IDP Crisis: Assessing Gaps in Humanitarian Response
Date: July 31, 2016
Islamabad – July 15, 2014: With internally displaced people (IDPs) continuing to pour out of North Waziristan in the aftermath of the military operation, the scale of the humanitarian crisis continues to grow with over 950,000 people now registered as IDPs. In light of this issue, the Jinnah Institute organised a roundtable in Islamabad on Tuesday titled “IDP Crises: Assessing Gaps in Humanitarian Response”. The event, which was attended by policy experts, relief workers, journalists and civil society activists, was aimed at identifying policy gaps and seeking recommendations. Participants shared their on-the-ground experiences and highlighted recurring problems in providing timely and adequate assistance to IDPs.
Participants raised concerns over lack of contingency planning prior to the launch of the operation and pointed out that delay in intimation of the operation has been responsible for the lack of coordinated response from the government and humanitarian relief organization. It was felt that there was a clear lack of capacity amongst relevant authorities for dealing with the fallout of the operation. Basic relief goods, including clean water, food supplies and medicines are said to be running out fast, with some participants complaining that a security overhang on IDP response is hampering humanitarian assistance.
The location of the IDP camp, currently set up at Bakkakhel, was also a major source of contention. Participants noted that only 350 people are currently living in the camp, with the rest assumed to have been absorbed within Bannu district itself. The IDPs have admitted to security concerns in living within the camp, and have tended to prefer living within Bannu district. While some said that most of those living amongst the host population were staying in either their second homes or with families, others claimed that the majority were living in makeshift locations.
One of the most pressing concerns was the issue of the schools in Bannu. According to people who had visited the area, there were IDPs living in the 1100 schools within the district. The provincial government had originally announced that the schools would be used as IDP camps, but this was later rejected by the local security authorities. However, the displaced populations had moved in to these locations, and the concern was that once the schools reopen in August this population would be displaced once more.
Participants raised concerns that the current round of displacement has become the most politicized IDP crises in the country hampering relief efforts and resulting in lack of coordination between the federal government, the provincial government and the military. The lack of civilian oversight and access to IDP camp and distribution centers was also raised as a serious limitation in ensuring coordinated relief assistance.
Other concerns raised by participants included the lack of access for journalists and humanitarian relief organisations, particularly in FR Bannu and the delay in issuance of relevant NOCs by security agencies. Another immediate concern was that proscribed militant organisations under the garb of charitable foundations had started relief work in the area, while other humanitarian NGOs were facing problems in access.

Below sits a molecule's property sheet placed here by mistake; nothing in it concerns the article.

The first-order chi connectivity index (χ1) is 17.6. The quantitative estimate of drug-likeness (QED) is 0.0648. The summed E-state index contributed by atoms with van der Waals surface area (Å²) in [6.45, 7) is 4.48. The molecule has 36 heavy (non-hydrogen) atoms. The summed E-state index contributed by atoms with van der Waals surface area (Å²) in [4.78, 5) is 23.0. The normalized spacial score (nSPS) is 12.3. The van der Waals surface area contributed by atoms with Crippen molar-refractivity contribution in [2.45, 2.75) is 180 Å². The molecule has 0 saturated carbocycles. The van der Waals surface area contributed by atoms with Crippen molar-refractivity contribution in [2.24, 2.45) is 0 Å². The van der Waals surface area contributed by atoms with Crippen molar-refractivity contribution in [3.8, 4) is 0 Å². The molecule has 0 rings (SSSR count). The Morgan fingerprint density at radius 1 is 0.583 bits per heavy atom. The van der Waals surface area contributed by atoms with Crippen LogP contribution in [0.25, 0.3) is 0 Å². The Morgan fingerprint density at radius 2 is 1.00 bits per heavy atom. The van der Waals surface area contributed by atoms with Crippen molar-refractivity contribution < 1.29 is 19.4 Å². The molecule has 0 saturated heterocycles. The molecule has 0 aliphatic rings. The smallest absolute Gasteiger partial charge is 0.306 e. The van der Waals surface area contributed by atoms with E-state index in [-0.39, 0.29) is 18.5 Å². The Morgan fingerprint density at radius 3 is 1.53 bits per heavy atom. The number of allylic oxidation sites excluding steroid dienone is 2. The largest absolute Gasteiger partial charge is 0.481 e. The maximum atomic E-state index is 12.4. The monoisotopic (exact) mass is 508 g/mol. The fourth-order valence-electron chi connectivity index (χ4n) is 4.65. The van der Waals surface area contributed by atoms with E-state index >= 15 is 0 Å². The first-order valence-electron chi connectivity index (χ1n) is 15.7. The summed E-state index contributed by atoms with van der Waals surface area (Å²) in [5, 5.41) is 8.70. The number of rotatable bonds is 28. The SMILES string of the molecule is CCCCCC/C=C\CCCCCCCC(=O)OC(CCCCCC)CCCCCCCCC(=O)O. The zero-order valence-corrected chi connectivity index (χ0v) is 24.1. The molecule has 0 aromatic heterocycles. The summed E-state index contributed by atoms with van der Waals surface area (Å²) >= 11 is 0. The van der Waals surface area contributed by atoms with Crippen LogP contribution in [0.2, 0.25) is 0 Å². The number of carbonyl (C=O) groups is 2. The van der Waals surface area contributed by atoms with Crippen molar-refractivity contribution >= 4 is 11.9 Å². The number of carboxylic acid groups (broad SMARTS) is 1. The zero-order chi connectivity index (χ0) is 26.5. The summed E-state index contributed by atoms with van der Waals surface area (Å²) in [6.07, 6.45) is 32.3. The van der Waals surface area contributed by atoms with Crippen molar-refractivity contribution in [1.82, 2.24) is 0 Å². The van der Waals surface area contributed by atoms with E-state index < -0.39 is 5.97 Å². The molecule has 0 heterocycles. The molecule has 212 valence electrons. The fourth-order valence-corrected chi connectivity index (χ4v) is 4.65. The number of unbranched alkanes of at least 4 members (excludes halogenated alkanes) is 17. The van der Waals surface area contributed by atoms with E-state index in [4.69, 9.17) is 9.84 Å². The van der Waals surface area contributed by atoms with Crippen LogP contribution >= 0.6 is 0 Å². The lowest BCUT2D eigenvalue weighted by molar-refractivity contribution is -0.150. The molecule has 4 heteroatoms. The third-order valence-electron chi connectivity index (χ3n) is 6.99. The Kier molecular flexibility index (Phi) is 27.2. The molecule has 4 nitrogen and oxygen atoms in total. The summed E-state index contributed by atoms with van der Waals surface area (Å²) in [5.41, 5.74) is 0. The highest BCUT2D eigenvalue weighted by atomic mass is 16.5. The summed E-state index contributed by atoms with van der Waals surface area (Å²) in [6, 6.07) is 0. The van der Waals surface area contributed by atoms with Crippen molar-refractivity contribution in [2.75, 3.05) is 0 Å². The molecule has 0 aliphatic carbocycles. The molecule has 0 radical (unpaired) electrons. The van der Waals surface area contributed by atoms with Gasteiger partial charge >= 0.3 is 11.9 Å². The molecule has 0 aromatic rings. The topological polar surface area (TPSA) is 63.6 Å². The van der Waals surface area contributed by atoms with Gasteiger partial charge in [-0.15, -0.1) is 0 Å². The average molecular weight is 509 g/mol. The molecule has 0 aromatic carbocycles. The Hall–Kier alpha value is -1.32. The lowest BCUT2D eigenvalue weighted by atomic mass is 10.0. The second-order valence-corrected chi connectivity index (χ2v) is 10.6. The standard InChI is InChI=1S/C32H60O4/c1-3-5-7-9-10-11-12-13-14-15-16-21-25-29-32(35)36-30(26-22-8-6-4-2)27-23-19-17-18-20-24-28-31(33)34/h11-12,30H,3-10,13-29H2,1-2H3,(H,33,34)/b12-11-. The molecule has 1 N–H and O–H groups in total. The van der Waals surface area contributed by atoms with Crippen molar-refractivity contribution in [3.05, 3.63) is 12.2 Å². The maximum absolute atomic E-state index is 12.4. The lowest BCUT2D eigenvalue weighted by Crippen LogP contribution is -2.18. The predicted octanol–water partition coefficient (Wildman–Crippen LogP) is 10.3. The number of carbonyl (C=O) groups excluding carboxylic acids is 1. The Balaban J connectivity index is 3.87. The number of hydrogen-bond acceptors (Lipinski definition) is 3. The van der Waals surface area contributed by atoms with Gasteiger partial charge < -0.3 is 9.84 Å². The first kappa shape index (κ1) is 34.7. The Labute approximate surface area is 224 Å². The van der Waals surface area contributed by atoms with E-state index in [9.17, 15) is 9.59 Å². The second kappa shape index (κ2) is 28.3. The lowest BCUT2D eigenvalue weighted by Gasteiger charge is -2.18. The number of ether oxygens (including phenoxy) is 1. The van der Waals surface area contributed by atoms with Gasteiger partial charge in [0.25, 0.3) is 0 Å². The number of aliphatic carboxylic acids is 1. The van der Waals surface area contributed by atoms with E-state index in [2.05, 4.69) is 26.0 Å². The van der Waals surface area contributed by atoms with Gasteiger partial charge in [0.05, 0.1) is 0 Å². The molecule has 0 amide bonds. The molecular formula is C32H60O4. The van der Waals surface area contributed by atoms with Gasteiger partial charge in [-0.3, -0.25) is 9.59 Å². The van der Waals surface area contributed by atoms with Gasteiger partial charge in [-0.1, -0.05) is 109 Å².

Similarly, participants recommended that government agencies must institute effective mechanisms for coordinating humanitarian response and institute an information dissemination campaign at the local and national level for IDPs.
Despite these concerns, some participants urged caution in assessing the overall situation. For example, it was pointed out that one reason that the number of registered IDPs was higher than the estimated population of North Waziristan was due to duplication and errors, with the number expected to decrease by a third once NADRA verification has been completed.
It was also pointed out that IDP families were still entering the country from Kurram agency via Afghanistan and that the Kurram registration centers were likely to remain open even after registration centers in Bannu has stopped registration of new IDPs.
The participants also discussed the potential timeline of the operation and the consequent relief efforts, as well as discussing various recommendations and policies that can be implemented. Great emphasis was laid on the lack of relief being provided to those families who have been unable to move out of North Waziristan. Participants urged the government to ensure that families within the agency are treated as affected population and immediate are taken to ensure relief outreach to these vulnerable households.
The participants included Saifullah Mehsud (FRC), Rabia Khattak (UNDP), Nizam Dawar (TDN), Mubashir Zaidi (Dawn), Mohammad Haseeb (FDMA), Sophia Saifi (CNN), Asad Hashim (Al Jazeera), Hassan Belal (Dawn), Rehan Khan (APP), Mahvish Ahmad (Tanqeed), Taha Siddiqui (Christian Science Monitor/France 24), Madeeha Ansari and others. The event was part of the Jinnah Institute’s Open Democracy Initiative, which aims to bridge the gap between citizens and state and to formulate and articulate policy responses based on inclusive research. The Jinnah Institute actively seeks to articulate independent national security strategies for Pakistan which incorporate the country’s strategic imperatives while providing room for constructive engagement with the international community, as well as policy and opinion makers.